This followed his announcement on June 20: "The head of U.S. Steel called me the other day, and he said, ‘We’re opening up six major facilities and expanding facilities that have never been expanded.’ They haven’t been opened in many, many years,"But, as the Washington Post Fact-Checker reports, U.S. Steel won't say any phone call took place. Their spokesperson told the Post, “To answer your question, we post all of our major operational announcements to our website and report them on earnings calls. Our most recent one pertained to our Granite City ‘A’ blast furnace restart.”
So, no, there's no major expansion in the works.
Trump has repeatedly used claims like this as evidence that he's responsible for reigniting some kind of wave of manufacturing jobs in America.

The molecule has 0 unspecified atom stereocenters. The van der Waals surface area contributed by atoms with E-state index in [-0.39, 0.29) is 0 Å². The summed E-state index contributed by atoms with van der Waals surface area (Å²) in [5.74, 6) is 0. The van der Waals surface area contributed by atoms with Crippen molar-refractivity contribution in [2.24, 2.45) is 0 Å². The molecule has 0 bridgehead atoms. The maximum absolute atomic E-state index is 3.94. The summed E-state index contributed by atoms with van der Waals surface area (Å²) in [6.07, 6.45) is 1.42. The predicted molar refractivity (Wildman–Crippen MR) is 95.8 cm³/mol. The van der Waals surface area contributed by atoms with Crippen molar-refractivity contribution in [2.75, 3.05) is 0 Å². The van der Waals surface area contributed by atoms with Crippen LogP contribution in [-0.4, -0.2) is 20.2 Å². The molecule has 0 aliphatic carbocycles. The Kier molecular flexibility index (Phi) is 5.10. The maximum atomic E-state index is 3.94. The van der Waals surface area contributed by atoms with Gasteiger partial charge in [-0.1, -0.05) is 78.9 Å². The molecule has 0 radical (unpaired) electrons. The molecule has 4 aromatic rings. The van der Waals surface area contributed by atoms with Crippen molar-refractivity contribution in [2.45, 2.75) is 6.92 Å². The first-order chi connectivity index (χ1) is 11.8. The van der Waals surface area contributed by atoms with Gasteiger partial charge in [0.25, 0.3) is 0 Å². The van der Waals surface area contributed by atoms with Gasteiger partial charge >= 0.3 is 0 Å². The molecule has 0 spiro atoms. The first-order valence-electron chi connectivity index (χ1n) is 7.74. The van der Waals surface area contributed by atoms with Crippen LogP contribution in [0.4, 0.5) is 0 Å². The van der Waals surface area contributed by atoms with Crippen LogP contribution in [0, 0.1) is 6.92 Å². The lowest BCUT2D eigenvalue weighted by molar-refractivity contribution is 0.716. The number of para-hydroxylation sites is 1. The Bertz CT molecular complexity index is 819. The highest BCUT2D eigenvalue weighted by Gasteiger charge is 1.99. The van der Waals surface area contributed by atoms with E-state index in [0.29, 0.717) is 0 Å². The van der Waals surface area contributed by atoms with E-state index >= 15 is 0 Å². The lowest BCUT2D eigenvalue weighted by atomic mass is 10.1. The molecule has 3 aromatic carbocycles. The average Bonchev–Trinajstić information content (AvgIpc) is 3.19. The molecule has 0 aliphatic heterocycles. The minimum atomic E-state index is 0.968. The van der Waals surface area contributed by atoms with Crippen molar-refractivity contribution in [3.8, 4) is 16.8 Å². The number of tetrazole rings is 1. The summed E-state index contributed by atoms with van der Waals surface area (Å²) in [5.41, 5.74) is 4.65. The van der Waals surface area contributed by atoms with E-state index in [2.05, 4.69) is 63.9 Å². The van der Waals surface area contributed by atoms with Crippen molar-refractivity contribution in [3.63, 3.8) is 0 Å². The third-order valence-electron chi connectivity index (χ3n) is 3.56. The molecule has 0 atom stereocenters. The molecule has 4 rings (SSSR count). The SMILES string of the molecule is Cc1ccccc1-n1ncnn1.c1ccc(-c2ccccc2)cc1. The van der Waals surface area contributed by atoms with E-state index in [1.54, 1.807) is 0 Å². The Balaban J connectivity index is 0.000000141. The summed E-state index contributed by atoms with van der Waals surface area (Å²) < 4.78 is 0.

Now, Trump's rate of lying has exploded, as he feels increasingly comfortable not only concocting fables of phone conversations, but also inventing new steel plant openings.
"Trump made an astonishing 103 false claims over those seven days, an average of 15 per day," Daniel Dale of the Toronto Star reported this week. "That shatters his one-week record of 60, which he had set in early March.
He added, "To put it in perspective: he uttered fewer than 100 false claims in eight of his first ten months in office." Now he's throwing out a 100-plus lies in one week.
The most recent eruption of lies seemed to be tied to the outcry over Trump's decision to rip families apart at the border.
Flailing as he tried to counter the human rights denunciations, and the drumbeat of his well-deserved negative press coverage, Trump simply made up claims at an astonishing rate.
For instance, he insisted that presidents dating back to Dwight Eisenhower have faced family separation crises. Yet we all know Trump's administration is the first to purposefully rip children away from their parents.